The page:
Two elements help to signal to motorists that this is a place to drive slowly: first, the street is narrowed by a long sidewalk bump-out, and second, the street is paved with brick, a bumpier and aesthetically warmer surface, along the bump-out area.
The street on this block is quite wide, so it is narrowed by having parking on both sides. The parking on the right is not set apart with a bump-out, so cars have to take a moment to manoeuver around it. At the end of the street, it is narrowed again, this time with bump-outs on both sides. There is no actual stop sign here, but most drivers slow down when approaching this intersection.
The other side of the intersection has a traditional one-sided bump-out that defines the parking lane.
At the next intersection, at Victor Ave., this usual pattern is mixed up a bit. Instead of having the bump-out at the north end of the block framing the parking lane, as is usual, it come in from the left. Cars therefore need to do a little manoeuver to the right, while watching out for the parked car on that side, to position themselves to cross the intersection.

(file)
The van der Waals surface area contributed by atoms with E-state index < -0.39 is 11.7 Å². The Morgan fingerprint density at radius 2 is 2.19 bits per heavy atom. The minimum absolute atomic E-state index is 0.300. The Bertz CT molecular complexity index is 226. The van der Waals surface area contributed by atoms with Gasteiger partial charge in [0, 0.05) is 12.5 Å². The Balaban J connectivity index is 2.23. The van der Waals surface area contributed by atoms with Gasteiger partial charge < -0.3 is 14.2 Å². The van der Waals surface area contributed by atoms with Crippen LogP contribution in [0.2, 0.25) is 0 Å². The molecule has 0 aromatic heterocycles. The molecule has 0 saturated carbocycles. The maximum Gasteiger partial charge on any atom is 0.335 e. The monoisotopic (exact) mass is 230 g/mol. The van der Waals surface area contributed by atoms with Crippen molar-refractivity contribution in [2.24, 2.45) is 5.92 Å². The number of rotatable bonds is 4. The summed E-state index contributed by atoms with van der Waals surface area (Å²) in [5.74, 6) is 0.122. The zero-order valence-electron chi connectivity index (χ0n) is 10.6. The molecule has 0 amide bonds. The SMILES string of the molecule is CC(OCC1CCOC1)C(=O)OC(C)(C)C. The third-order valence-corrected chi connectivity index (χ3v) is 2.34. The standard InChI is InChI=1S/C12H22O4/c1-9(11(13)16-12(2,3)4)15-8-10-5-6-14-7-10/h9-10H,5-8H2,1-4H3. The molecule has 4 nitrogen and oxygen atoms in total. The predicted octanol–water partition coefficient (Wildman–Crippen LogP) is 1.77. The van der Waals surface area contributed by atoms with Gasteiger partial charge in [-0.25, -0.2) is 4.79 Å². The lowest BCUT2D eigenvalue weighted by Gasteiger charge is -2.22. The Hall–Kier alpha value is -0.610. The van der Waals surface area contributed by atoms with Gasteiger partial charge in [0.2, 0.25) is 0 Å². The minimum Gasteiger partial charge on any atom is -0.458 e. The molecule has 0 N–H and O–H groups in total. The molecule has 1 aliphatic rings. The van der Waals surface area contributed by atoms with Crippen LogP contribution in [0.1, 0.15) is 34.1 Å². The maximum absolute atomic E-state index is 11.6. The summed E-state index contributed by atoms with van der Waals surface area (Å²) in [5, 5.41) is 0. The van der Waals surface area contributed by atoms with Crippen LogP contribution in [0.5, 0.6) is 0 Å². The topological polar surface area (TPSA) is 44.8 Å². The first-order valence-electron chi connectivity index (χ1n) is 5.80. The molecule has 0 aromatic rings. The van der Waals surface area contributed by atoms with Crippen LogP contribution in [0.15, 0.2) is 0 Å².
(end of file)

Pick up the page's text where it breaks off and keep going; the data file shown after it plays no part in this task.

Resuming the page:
Then, on the north side of the intersection, there’s an even bigger psych on drivers. The bump-out is on the right, the opposite side from the one on the south side — but the parked cars are on the left, on the side of the road the bump-out is feeding cars to. That means the driver is led to manoeuver slightly to the left to get around the bump-out, but then again slightly to the right to get in the driving lane, through a space made narrow by the parked cars (and this is a stretch on which there are always parked cars — many residents have permit parking on the street).